The autumn is the best time to divide Chionochloa, those lovely grasses from New Zealand. Today we divided a clump of Chionochloa flavescens, (pictured). Placing two forks back to back, we prised the roots apart and then cut the clump in half with a sharp knife and finally, into quarters. I think it is best not to shear back the foliage of these plants following division. I once tried to divide another New Zealand species, Chionochloa conspicua, in the spring, cutting back the long foliage and they “sulked” before finally forgiving me. Chionochloa is an excellent woodland margin grass and is always admired, especially when the delicate, diaphanous heads are animated in the wind.
We acquired two exotic plants today. This time last year I took a cutting from the Mexican Giant Groundsel Tree, Telanthophora grandifolia. As the name suggests, the leathery leaves can reach between 3 and 4 feet long. The mustard yellow flowers are borne late and if I’m honest, are not this plants best feature. It is best as a bold, foliage wall shrub. The other I raised from a seed pod this time last year of Paraserianthes lophantha. I soaked the seed for a few hours in initially tepid water and then planted them. A few weeks later I had five babies to nurse over the long, sunless winter on my windowsill. I turned the pot a quarter turn every day to keep them growing up straight. This short-lived small tree grows fast and dies young in our climate, but usually produces seed after a couple of years. In late autumn, the long, white bottle-brush flowers are exciting. Coming from western Australia, this plant does not need any excitement at the roots. It will grow strong in any sandy soil.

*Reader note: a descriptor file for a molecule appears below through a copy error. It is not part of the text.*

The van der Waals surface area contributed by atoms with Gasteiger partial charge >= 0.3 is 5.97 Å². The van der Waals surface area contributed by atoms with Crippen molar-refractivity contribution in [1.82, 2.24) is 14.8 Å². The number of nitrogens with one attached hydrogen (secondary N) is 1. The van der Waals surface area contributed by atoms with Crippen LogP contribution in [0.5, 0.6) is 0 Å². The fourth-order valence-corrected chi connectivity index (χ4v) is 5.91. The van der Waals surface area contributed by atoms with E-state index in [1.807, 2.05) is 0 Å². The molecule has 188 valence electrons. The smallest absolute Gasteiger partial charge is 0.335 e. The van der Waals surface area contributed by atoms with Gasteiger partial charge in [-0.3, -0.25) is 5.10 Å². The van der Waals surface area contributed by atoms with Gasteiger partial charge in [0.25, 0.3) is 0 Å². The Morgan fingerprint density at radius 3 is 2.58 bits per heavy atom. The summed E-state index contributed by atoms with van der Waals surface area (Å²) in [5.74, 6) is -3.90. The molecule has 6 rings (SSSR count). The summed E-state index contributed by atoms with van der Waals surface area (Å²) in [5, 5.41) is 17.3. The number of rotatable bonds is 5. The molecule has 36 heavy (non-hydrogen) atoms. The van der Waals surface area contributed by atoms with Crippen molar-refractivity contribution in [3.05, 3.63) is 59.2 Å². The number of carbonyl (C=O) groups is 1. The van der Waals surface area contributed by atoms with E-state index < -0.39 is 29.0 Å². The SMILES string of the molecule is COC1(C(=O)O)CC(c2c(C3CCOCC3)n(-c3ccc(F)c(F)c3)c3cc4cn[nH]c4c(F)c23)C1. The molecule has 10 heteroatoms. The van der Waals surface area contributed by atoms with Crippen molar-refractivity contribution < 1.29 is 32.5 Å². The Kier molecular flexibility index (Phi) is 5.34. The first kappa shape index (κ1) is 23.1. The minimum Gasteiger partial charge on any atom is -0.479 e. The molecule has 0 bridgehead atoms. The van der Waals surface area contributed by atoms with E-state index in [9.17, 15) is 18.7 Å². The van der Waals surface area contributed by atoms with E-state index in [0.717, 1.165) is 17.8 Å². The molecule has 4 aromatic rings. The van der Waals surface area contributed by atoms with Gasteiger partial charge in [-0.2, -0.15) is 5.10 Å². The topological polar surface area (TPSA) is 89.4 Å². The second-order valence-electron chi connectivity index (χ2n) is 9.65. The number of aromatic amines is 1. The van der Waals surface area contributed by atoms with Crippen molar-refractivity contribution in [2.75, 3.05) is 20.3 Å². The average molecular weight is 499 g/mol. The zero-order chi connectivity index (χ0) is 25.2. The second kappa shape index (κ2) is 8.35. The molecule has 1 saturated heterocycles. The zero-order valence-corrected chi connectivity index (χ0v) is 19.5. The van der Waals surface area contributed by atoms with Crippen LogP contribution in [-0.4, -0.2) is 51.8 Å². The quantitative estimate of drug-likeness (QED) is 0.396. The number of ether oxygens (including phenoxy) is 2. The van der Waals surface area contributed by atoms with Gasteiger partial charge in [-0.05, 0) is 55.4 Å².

Some of the Cornus kousa, the Chinese Dogwoods, are really colouring up at Glenarm. The Chinese variant, Cornus kousa var. chinensis has larger leaves which colour more purple red than the species, (pictured).